A notable strength of the Krsko NPP is the plant staff, who have a strong focus on nuclear safety and plant operations. Most of the staff, both labor and management have long experience with the Krsko NPP, starting with the construction period and thus have a strong technical knowledge. Additionally, key members of the Management Team including the President of the Management Board have held Operating Licenses on the plant and have worked as Operating Shift Managers.

    The team noted that the plant staff has not been allowed to become complacent. Programs are in place to strive to meet or exceed international nuclear industry performance goals and standards. They include, for example, the use of industry experience, participation in Owners Groups, sending key staff members to INPO for personnel development, and providing MBA program training to key management personnel.

    Good alignment among the management team is facilitated by a comprehensive set of station goals, an annual offsite team building activity and strong senior leadership. The team noted that the plant staff, at all levels, had a positive attitude and took pride their contribution to the success of the plant.

     3 MANAGEMENT, ORGANIZATION AND ADMINISTRATION

    The corrective action program is effective and is supported at all levels in the organization. The plant recognizes the administrative burden of the corrective action program and has initiated a project to upgrade the program and the computer technology that supports it. The intent is to reduce the administrative burden, make the process more efficient and user friendly and reduce the reporting threshold.

Senior Management recognizes the “aging workforce” issue and is taking steps to manage the

    issue by hiring and training new, younger employees, and providing more detailed procedure guidance to the new less experienced personnel. Older, more experienced workers are being tasked to transfer their knowledge and experience to suitable, comprehensive procedures for conducting work.

    The team found some weaknesses in the use of, maintenance of, and adherence to procedures in the plant. The team recommends that using more stringent industry guidance, the plant should redetermine those activities, which require procedures, and provide these procedures in a suitable form for use in the field. Management should also ensure that the procedures are used as required and revised when necessary.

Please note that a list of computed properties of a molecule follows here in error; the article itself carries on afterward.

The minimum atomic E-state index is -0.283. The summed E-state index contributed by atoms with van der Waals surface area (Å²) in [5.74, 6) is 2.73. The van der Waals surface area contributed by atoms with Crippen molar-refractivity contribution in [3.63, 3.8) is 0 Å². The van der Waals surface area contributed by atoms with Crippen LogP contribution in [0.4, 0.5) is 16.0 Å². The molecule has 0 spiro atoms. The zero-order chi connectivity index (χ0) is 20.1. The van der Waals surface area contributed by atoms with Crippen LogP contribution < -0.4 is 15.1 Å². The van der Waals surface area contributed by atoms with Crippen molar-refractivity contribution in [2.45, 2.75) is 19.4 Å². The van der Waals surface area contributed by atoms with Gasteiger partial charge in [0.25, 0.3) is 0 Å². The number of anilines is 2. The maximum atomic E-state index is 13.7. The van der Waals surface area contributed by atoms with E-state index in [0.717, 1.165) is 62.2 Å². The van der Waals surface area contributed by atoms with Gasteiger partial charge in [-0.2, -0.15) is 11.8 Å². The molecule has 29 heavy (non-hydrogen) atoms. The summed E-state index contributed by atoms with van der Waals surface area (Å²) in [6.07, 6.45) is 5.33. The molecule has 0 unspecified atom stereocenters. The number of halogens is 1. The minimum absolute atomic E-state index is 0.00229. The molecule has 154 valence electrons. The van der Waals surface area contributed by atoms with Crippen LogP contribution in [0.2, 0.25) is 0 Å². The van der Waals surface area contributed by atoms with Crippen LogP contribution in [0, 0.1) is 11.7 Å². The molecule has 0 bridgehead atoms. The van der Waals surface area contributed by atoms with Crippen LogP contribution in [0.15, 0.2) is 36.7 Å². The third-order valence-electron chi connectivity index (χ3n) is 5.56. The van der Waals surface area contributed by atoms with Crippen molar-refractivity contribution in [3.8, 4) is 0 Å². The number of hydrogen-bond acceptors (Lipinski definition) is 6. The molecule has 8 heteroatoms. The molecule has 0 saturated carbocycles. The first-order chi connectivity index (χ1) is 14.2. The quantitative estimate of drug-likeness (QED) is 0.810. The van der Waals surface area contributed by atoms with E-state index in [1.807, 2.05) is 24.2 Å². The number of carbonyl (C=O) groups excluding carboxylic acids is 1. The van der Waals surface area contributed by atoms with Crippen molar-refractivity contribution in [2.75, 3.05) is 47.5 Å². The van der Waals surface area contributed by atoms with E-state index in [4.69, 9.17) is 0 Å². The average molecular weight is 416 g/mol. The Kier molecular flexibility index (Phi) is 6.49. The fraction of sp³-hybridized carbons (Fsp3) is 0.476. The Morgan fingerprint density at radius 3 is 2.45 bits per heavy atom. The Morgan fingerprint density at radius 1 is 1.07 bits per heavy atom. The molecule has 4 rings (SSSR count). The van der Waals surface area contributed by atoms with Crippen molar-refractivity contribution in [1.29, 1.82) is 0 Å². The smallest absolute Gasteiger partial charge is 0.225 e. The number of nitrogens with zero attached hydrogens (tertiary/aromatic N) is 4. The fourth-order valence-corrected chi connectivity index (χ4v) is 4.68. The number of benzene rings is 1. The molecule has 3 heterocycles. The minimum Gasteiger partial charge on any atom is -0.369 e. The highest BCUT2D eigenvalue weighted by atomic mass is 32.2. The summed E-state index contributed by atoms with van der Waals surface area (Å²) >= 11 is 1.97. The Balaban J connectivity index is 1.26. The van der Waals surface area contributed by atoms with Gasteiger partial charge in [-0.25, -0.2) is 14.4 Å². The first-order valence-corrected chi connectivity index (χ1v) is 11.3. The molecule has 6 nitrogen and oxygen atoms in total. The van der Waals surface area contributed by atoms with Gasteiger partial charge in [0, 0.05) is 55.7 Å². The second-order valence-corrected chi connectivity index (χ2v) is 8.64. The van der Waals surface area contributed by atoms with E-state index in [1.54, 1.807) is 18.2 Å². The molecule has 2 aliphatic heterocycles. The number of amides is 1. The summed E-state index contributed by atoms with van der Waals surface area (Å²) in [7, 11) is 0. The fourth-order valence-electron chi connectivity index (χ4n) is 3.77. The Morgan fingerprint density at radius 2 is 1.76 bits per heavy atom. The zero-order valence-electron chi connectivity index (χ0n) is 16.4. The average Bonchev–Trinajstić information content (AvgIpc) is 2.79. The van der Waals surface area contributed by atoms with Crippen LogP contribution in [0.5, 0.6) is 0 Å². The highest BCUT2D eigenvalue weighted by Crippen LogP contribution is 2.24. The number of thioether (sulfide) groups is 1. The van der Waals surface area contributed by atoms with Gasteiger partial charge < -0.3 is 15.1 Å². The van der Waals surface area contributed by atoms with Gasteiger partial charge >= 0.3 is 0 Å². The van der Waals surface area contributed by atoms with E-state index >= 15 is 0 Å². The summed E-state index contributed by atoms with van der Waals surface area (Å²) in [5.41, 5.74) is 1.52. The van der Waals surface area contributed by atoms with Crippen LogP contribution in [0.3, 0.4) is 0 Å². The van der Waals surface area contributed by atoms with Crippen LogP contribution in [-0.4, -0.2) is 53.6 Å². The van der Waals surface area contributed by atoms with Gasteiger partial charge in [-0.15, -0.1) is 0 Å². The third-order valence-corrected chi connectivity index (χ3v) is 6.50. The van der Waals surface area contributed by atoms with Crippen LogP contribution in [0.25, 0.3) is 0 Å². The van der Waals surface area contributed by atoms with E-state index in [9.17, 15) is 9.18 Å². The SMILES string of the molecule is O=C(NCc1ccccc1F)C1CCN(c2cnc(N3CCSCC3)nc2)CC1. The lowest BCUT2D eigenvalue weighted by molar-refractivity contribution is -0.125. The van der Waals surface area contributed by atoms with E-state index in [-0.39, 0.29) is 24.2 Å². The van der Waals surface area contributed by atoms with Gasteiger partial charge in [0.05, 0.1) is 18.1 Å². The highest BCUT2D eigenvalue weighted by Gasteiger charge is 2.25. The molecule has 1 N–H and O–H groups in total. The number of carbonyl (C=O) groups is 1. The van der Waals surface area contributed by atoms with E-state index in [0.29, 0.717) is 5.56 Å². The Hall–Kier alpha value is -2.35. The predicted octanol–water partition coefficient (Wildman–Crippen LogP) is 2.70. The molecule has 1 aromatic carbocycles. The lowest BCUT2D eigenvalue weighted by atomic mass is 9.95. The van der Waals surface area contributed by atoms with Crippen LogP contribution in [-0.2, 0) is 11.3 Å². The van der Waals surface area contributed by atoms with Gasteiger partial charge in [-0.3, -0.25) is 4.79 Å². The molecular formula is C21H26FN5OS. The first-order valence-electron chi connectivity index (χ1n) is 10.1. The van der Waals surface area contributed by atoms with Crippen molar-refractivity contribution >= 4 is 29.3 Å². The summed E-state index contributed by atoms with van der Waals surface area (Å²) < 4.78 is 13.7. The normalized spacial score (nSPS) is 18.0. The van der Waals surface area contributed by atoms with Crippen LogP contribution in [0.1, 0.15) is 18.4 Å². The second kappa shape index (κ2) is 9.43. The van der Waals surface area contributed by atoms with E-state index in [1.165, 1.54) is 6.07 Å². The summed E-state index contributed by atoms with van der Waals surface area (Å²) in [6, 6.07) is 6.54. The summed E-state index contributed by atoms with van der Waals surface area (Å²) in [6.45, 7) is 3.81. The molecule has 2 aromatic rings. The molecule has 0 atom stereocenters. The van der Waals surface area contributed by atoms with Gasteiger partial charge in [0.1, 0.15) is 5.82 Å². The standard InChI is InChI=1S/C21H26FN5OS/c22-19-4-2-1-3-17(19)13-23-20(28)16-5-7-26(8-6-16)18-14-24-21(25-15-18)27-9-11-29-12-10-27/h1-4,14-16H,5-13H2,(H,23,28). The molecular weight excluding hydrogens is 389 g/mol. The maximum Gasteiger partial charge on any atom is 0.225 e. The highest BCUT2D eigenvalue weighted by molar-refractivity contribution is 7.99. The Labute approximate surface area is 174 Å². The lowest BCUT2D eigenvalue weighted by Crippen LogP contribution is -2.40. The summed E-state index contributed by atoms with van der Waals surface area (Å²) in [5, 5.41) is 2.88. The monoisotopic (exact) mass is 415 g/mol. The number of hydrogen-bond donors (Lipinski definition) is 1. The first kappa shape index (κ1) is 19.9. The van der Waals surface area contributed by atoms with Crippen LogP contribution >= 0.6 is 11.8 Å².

Senior Management is also investing in major equipment replacements and upgrades as required. Recent examples include the steam generator replacement, the power uprate, the security system upgrade and a replacement low pressure turbine has been ordered.

    The team noted a Good Practice in the quality of the 5-Year Business Plan and the rigorous process that created it. The 5-Year Business Plan clearly supports the safe, long-term operation of the plant, which also contributes to high employee morale.

    The team noted that a plant aging management program is being developed and the team has a suggestion that the program be developed in a more integrated fashion across the plant organizations to ensure all necessary actions are planned and implemented.

1.3. QUALITY ASSURANCE PROGRAM

    The Quality Assurance and Control Program at the Krsko NNP is based on the 18 Quality Assurance Criteria for Power Plants in accordance with U.S. regulation 10CFR50, App B. This program was introduced during construction. The Quality Assurance and Control (QA/QC) organization is generally effective in its QC functions. The team determined that the external (vendor) QA audit and surveillance function is effective in conjunction with the contribution of the procurement engineering staff.

    The internal (plant) QA audit and reporting function was not as effective in providing management an accurate, in depth, assessment of plant quality and safety performance.

    The team has issued a recommendation for senior plant Management to use international industry guidance to take actions to ensure that the Quality Assurance functions provide an effective barrier to a potential decline in plant performance.

     4 MANAGEMENT, ORGANIZATION AND ADMINISTRATION